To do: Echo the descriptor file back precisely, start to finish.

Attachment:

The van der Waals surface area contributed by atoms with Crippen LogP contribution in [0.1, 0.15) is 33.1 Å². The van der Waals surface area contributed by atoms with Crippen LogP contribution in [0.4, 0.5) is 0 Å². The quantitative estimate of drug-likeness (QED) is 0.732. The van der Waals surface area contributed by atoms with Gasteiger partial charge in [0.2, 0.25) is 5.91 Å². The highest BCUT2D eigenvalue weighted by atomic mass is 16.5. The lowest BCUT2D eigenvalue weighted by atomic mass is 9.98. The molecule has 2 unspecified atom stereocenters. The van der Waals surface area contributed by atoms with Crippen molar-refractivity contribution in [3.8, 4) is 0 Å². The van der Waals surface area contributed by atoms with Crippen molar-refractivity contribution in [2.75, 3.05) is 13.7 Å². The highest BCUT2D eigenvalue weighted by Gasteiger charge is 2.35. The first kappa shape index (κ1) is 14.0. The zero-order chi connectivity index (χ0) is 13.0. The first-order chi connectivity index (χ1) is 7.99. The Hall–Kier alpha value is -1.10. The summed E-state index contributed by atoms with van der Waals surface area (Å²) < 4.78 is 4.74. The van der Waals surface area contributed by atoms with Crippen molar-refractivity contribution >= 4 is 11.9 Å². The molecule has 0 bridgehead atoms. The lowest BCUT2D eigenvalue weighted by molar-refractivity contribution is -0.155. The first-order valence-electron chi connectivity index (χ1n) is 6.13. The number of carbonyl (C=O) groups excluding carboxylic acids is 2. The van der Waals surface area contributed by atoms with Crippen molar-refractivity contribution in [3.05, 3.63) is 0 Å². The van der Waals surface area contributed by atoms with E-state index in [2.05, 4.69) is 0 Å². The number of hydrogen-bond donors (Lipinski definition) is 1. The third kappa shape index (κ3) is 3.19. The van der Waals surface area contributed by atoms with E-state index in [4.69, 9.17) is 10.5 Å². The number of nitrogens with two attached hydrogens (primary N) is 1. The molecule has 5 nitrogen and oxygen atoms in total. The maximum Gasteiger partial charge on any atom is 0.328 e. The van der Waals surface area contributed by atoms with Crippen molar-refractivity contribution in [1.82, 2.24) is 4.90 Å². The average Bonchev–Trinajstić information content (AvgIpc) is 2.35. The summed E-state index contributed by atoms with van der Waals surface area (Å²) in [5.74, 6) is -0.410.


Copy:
The van der Waals surface area contributed by atoms with Crippen LogP contribution in [0.1, 0.15) is 33.1 Å². The van der Waals surface area contributed by atoms with Crippen LogP contribution in [0.4, 0.5) is 0 Å². The quantitative estimate of drug-likeness (QED) is 0.732. The van der Waals surface area contributed by atoms with Gasteiger partial charge in [0.2, 0.25) is 5.91 Å². The highest BCUT2D eigenvalue weighted by atomic mass is 16.5. The lowest BCUT2D eigenvalue weighted by atomic mass is 9.98. The molecule has 2 unspecified atom stereocenters. The van der Waals surface area contributed by atoms with Crippen molar-refractivity contribution in [3.8, 4) is 0 Å². The van der Waals surface area contributed by atoms with Crippen molar-refractivity contribution in [2.75, 3.05) is 13.7 Å². The highest BCUT2D eigenvalue weighted by Gasteiger charge is 2.35. The first kappa shape index (κ1) is 14.0. The zero-order chi connectivity index (χ0) is 13.0. The first-order chi connectivity index (χ1) is 7.99. The Hall–Kier alpha value is -1.10. The summed E-state index contributed by atoms with van der Waals surface area (Å²) < 4.78 is 4.74. The van der Waals surface area contributed by atoms with Crippen molar-refractivity contribution >= 4 is 11.9 Å². The molecule has 0 bridgehead atoms. The lowest BCUT2D eigenvalue weighted by molar-refractivity contribution is -0.155. The first-order valence-electron chi connectivity index (χ1n) is 6.13. The number of carbonyl (C=O) groups excluding carboxylic acids is 2. The van der Waals surface area contributed by atoms with Crippen molar-refractivity contribution in [3.05, 3.63) is 0 Å². The van der Waals surface area contributed by atoms with E-state index in [2.05, 4.69) is 0 Å². The number of hydrogen-bond donors (Lipinski definition) is 1. The third kappa shape index (κ3) is 3.19. The van der Waals surface area contributed by atoms with E-state index in [4.69, 9.17) is 10.5 Å². The number of nitrogens with two attached hydrogens (primary N) is 1. The molecule has 5 nitrogen and oxygen atoms in total. The maximum Gasteiger partial charge on any atom is 0.328 e. The van der Waals surface area contributed by atoms with Crippen molar-refractivity contribution in [1.82, 2.24) is 4.90 Å². The average Bonchev–Trinajstić information content (AvgIpc) is 2.35. The summed E-state index contributed by atoms with van der Waals surface area (Å²) in [5.74, 6) is -0.410.